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Alex Frost, Adults, installation view, 2007, Galerie Sandra Buergel

Adults, Alex Frost’s multifaceted show of drawings and sculptures in Berlin is, despite the title, no X-rated affair. The world of adulthood dealt with here is a recognisably bourgeois milieu and relates to notions of gentrified acquired taste. We are presented with sculptures of moulded biomorphic shapes, pillow-like forms made from ceramic tiles, grout, polystyrene and glue. Their surfaces are decorated with the logos of, to the British eye, instantly recognisable shopping products: After Eight Mints, Twinings tea and Ryvita slim-breads. These Adult works, all 2007, thus elegantly cross reference Warhol’s Brillo boxes, Oldenburg’s soft constructions and Gaudí’s Parque Güell tile decorations. Advertising suggests that these treats are specifically targeted at a mature audience, that by merely purchasing them we in some way become more sophisticated. Frost’s works seemingly imply that adulthood too is a somewhat artificial construct full of sops and props to compensate for the loss of youth. These weak, insubstantial delights now run the risk of appearing anachronistic. What was trendy and desirable yesterday seems tatty and naff today. Obsolescence is clearly one of Frost’s themes—witness ‘Adult (Compact Disc, digital audio)’ with its CD logo that once heralded a bright and shiny future. Now the technological hopes that it once represented appear as transitory as the delights of a thin piece of minty chocolate.

Also on show are Frost’s ‘Blind Drawings’, all 2007, those of yukka plants and lilies again recalling Warhol’s ideas of acceptable decoration and the banalities of taste. Four self portraits reveal the artist with his eyes closed—to paraphrase the title of one of Gavin Turk’s works—something he will never see. Frost achieves these images by first puncturing paper with tiny holes that he then fills delicately with enamel emulsion. The result, the sense of technique, looks as flashily show-off as Chuck Close say, or, coincidentally on show elsewhere in the city, the excellent charcoal drawings of the young American Scott Hunt. Frost though achieves his effects with adapted software originally used for transferring photographs into patterns for knitting machines thus subverting our notions of technical precocity.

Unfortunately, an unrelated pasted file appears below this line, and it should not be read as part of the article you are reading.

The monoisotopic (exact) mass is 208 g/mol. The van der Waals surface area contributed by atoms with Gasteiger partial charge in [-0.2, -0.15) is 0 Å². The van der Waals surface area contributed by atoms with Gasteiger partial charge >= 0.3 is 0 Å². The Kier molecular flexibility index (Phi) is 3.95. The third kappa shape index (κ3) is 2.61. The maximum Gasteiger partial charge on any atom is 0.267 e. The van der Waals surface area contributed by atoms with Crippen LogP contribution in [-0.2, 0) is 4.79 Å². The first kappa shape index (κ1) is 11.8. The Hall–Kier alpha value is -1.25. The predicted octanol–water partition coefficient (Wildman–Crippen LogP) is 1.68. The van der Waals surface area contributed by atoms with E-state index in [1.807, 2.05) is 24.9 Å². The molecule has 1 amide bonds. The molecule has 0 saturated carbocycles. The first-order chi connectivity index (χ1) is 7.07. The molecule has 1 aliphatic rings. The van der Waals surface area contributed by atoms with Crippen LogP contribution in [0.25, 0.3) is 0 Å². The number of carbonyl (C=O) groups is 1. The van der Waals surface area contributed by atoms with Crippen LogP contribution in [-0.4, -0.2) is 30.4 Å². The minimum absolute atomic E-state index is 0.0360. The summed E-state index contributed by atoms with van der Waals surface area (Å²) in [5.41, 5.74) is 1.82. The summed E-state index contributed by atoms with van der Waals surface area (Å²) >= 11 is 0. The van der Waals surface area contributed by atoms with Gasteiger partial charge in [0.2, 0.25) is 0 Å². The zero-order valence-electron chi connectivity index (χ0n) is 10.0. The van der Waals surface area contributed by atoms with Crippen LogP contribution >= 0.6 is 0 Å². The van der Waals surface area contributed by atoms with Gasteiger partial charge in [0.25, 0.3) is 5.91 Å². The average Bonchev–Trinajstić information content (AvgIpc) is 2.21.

This then is an attractive show revelling in the tame distractions of maturity away from the heavy stuff that truly concern us as adults—sex, death and mortgages. One senses that Frost has a hard won light touch. In discussing Adolph Menzel’s limpid ‘Balcony Room’, 1845, the critic Michael Fried quotes Kierkegaard: ‘People usually talk as though one became light by casting off one’s burdens, and this view of the matter is the basis for all trivial outlooks on life. But in a higher, poetic or philosophical sense, the opposite is the case: One becomes light by means of… heaviness. One swings up high and free by means of—a pressure’. Frost’s nuanced approach to adulthood avoids the ten ton heaviness of, say, Thomas Hirschhorn’s bisected corpse imagery or the ketchup and mayo excesses of a Paul McCarthy. Maybe sometimes just what you need is a wee cracker and a nice cup of tea.

John Quin is a writer living in London and Berlin